So here we go, my predictions for week 10:
Pick of the week: Lions 24 – 17 Bears
Hot off a big win at Green Bay, the Bears won’t stay in first place for long. With Rodgers’ health in question, this really and truly could be Detroit’s year.
Upset of the week: Buccaneers 20 – Dolphins 17
Tampa Bay finally gets their first win of the season as Miami just can’t find the consistency that they’ll need to make a proper playoff push. While heartbreaking, the near upset of Seattle at Century Link Field ought to be a huge confidence boost, and Mike Glennon looks like he could be the real deal.
First: a quick update on last week’s “Scoop”. Yes, the Falcons are still done.
This week it’s hard not to talk about what’s happening in Miami. We’re going to expand on the Dolphins and the effect that the Jonathan Martin drama is having on the team and their season in a feature article this week, but for now let’s look at the core issue that’s really at hand here.
Which is: Do professional athletes deserve the same rights and protections in the workplace as everyone else when it comes to bullying?
Undoubtedly there are far more players in the NFL who are on the verge of an emotional breakdown due to hazing and bullying in the locker room than we might think.
It’s easy to write off the emotional strains and challenges of playing in the NFL with a simple, “that’s what they get paid millions of dollars to do.” But the fact of the matter is that not all players make millions, and while a $450,000 per year paycheck might seem ridiculous for the league’s youngest, most inexperienced players, by the time you take out taxes and figure that the average NFL player plays (3.3 years), not every player who suits up is set for life.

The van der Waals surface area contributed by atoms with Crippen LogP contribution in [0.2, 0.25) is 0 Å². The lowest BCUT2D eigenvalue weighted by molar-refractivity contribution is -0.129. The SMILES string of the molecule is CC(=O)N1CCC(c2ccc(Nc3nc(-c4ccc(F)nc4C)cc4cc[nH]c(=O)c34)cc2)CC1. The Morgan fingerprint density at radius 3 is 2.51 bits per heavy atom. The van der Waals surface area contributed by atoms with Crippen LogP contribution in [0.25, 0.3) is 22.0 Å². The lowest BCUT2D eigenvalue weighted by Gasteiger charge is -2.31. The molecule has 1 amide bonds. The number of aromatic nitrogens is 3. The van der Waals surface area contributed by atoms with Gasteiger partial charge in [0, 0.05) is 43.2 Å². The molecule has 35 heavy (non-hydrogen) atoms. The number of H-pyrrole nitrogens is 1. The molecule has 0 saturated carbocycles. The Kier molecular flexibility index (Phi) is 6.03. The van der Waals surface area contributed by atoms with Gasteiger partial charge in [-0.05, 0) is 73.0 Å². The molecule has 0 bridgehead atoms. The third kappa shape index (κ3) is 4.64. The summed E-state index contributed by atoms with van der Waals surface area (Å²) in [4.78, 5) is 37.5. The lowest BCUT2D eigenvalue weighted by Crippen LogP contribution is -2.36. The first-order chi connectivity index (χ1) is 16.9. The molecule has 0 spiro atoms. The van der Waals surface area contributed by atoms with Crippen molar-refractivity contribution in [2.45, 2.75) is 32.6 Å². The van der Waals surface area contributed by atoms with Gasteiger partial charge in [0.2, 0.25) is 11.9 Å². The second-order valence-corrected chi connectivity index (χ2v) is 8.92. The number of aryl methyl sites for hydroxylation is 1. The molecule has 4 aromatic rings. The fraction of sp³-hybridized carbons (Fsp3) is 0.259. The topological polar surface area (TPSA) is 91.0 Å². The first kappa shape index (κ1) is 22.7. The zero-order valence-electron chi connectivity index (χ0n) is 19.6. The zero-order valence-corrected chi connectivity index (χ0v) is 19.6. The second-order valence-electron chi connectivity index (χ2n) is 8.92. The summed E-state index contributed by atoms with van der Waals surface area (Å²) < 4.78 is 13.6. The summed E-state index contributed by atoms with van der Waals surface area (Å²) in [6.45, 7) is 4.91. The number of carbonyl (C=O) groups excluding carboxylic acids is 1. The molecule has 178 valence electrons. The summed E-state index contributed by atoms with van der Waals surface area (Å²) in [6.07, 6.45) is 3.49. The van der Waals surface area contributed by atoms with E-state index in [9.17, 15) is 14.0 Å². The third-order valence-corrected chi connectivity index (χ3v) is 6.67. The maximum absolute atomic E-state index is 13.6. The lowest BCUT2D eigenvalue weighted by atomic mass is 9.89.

We’ve also got to remember that at 22 or even 25 years of age, most guys, football players or not, don’t have the smartest spending habits. Plus, you know that everyone these guys have ever known, has got their hand out asking for dough.
Take off the helmets, pads, and the occasional diamond grill, and players are just regular people like you and me, just less flabby, but with feelings, worries, and emotions.
Quite a few notable current and former players, such as Ricky Williams and Antrel Rolle, have chimed in with their opinions. Williams believes that this is all just part of locker-room culture and that if you want to play in the NFL, get used to it. He even wrote off the alleged racial slurs saying that these slurs take on a different context in the family relationship that a team possesses. Rolle cites that Martin is a grown man, and if he can’t refuse to give his own money to another man then he is just as much to blame.
In our politically correct world, “just be a man”, often doesn’t quite cut it. And although my “football” brain definitely wants to side with the tough it out mentality, there must be something to the issue when there are teams, both past and present, which did not allow hazing.
We’ll have to wait and see how this all plays out, but Martin’s stand could definitely change the face of the NFL Locker room.